So why continue to open on Thanksgiving? It's simple: because their competitors are open. If Target stayed closed, Walmart would pick up the extra traffic. In effect, a portion of Target's Black Friday sales would be redistributed to Walmart on Thursday, along with some of Walmart's Black Friday sales. Walmart would win, and Target would lose a zero-sum game.

Neither side can withdraw, because doing so would open an opportunity for the other to steal market share. With dozens of retailers competing against each other, closing your doors is the same as handing your opponents money. In other words, if everyone remained closed, everyone would benefit. But in that situation, whoever broke the truce and opened early would reap massive rewards, which would force the others to open, as well. Hell, that's how we got here in the first place.

Of course, we could outlaw the practice. If we prevented stores from opening before 5 or 6 AM on Friday, we'd force a ceasefire without damaging the overall economy (like I said, these sales are mostly borrowed from Friday, anyway).

However, there are a few problems. First of all, there's Amazon. Online retailers can remain open 24 hours a day, and they're competing with brick-and-mortar stores, as well. Limiting Walmart is akin to boosting Amazon, whose warehouses are almost certainly staffed around the clock on Thanksgiving.

Even more problematic are the dangers of Black Friday morning openings. Before Walmart began operating on Thursday, there were a number of injuries and deaths resulting from crowds crashing in when the doors opened. Forcing the retail giant back into this model would almost certainly mean more of the same.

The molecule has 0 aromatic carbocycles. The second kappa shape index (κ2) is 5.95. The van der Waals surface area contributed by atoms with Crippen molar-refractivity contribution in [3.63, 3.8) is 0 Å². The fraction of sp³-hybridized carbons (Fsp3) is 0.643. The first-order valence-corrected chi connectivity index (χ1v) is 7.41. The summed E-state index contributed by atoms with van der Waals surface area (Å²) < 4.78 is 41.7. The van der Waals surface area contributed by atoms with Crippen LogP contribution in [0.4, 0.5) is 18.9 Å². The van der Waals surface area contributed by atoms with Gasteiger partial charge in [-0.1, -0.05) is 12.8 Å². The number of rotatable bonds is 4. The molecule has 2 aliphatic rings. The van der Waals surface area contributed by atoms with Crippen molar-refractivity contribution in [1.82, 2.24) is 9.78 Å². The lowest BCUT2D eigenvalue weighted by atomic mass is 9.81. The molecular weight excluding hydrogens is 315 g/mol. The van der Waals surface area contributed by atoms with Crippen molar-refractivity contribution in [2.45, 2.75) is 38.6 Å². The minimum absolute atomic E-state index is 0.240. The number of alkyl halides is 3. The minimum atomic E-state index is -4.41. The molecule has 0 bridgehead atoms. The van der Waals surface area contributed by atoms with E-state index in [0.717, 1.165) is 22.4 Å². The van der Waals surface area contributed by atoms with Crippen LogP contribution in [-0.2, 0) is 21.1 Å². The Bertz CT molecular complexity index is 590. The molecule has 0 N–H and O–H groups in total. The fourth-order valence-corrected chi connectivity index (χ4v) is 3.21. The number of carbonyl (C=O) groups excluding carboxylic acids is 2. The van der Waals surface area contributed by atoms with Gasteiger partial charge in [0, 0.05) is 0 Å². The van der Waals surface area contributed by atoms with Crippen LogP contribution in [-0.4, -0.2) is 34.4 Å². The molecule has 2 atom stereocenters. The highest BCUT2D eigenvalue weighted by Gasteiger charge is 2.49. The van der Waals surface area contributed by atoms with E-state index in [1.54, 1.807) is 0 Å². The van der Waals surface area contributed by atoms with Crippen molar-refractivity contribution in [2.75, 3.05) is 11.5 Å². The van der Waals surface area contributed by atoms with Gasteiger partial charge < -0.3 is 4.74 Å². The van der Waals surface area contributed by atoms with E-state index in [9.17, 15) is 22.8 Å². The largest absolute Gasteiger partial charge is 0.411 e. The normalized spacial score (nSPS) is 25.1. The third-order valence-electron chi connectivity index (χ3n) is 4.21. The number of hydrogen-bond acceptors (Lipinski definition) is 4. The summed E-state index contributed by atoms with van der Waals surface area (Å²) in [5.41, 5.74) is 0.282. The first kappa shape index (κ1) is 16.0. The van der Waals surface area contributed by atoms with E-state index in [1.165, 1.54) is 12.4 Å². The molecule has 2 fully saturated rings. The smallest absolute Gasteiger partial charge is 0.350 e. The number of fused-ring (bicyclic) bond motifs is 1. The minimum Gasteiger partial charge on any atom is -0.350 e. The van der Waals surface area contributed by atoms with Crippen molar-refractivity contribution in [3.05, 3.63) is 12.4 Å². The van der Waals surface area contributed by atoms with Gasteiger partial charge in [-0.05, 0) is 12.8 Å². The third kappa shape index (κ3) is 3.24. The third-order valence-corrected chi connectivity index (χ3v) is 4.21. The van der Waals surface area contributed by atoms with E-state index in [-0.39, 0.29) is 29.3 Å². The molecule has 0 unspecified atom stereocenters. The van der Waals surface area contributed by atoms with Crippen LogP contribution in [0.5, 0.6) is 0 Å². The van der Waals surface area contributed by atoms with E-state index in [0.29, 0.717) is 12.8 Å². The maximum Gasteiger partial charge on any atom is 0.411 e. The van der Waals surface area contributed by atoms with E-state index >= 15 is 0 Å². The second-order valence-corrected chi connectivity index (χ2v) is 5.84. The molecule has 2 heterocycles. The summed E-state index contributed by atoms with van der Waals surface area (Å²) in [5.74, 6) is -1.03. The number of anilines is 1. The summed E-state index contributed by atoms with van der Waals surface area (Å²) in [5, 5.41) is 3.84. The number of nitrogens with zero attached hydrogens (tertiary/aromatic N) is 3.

Maybe the better option is to accept the change and find other ways of compensating the employees. I assume most people staffed for Thanksgiving are at least paid time and a half, but that's still insulting. I'd be in favor of mandating a minimum wage of $30/hour for retail jobs between the start of the day on Thanksgiving and 6 AM on Black Friday: that should at least cushion the blow to families who are robbed of a Thanksgiving meal and at the same time incentivize a number of businesses to double-check whether or not opening is really worth it. Hell, if we did this at the national level, we could even extend the rule to warehouses supporting digital retailers.

But boycotting stores that open early seems counterproductive to me, and supporting stores for staying closed seems downright silly. Keep in mind I'm talking about boycotting the stores in general: I'm certainly not saying you shouldn't stay in on Thursday. Hell, everyone who doesn't run a holiday-themed blog should skip the Thursday night sales. Those things are brutal, and whatever you save on a big-screen TV won't compensate you for the hours you stand in line to get it.

Also, please don't read this as blanket claim that no one should boycott Walmart. There are plenty of reasons not to shop there. I just think there are better ones than their Thanksgiving hours.